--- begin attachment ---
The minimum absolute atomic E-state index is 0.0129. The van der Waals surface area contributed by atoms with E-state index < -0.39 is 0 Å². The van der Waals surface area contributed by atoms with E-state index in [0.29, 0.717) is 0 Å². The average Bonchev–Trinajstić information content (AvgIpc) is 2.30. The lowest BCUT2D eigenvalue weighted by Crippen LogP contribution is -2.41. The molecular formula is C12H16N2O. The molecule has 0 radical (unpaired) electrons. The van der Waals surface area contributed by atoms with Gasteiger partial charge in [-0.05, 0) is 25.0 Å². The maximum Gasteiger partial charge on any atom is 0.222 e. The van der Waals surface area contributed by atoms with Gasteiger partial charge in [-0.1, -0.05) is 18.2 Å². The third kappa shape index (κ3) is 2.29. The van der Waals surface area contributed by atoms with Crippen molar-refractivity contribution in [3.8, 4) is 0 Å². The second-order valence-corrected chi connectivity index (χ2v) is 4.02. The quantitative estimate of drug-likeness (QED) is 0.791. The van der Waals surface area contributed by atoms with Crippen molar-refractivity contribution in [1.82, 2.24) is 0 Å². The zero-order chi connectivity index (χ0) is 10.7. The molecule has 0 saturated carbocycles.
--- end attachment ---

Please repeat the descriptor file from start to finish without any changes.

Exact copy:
The minimum absolute atomic E-state index is 0.0129. The van der Waals surface area contributed by atoms with E-state index < -0.39 is 0 Å². The van der Waals surface area contributed by atoms with E-state index in [0.29, 0.717) is 0 Å². The average Bonchev–Trinajstić information content (AvgIpc) is 2.30. The lowest BCUT2D eigenvalue weighted by Crippen LogP contribution is -2.41. The molecular formula is C12H16N2O. The molecule has 0 radical (unpaired) electrons. The van der Waals surface area contributed by atoms with Gasteiger partial charge in [-0.05, 0) is 25.0 Å². The maximum Gasteiger partial charge on any atom is 0.222 e. The van der Waals surface area contributed by atoms with Gasteiger partial charge in [-0.1, -0.05) is 18.2 Å². The third kappa shape index (κ3) is 2.29. The van der Waals surface area contributed by atoms with Crippen molar-refractivity contribution in [3.8, 4) is 0 Å². The second-order valence-corrected chi connectivity index (χ2v) is 4.02. The quantitative estimate of drug-likeness (QED) is 0.791. The van der Waals surface area contributed by atoms with Crippen molar-refractivity contribution in [1.82, 2.24) is 0 Å². The zero-order chi connectivity index (χ0) is 10.7. The molecule has 0 saturated carbocycles.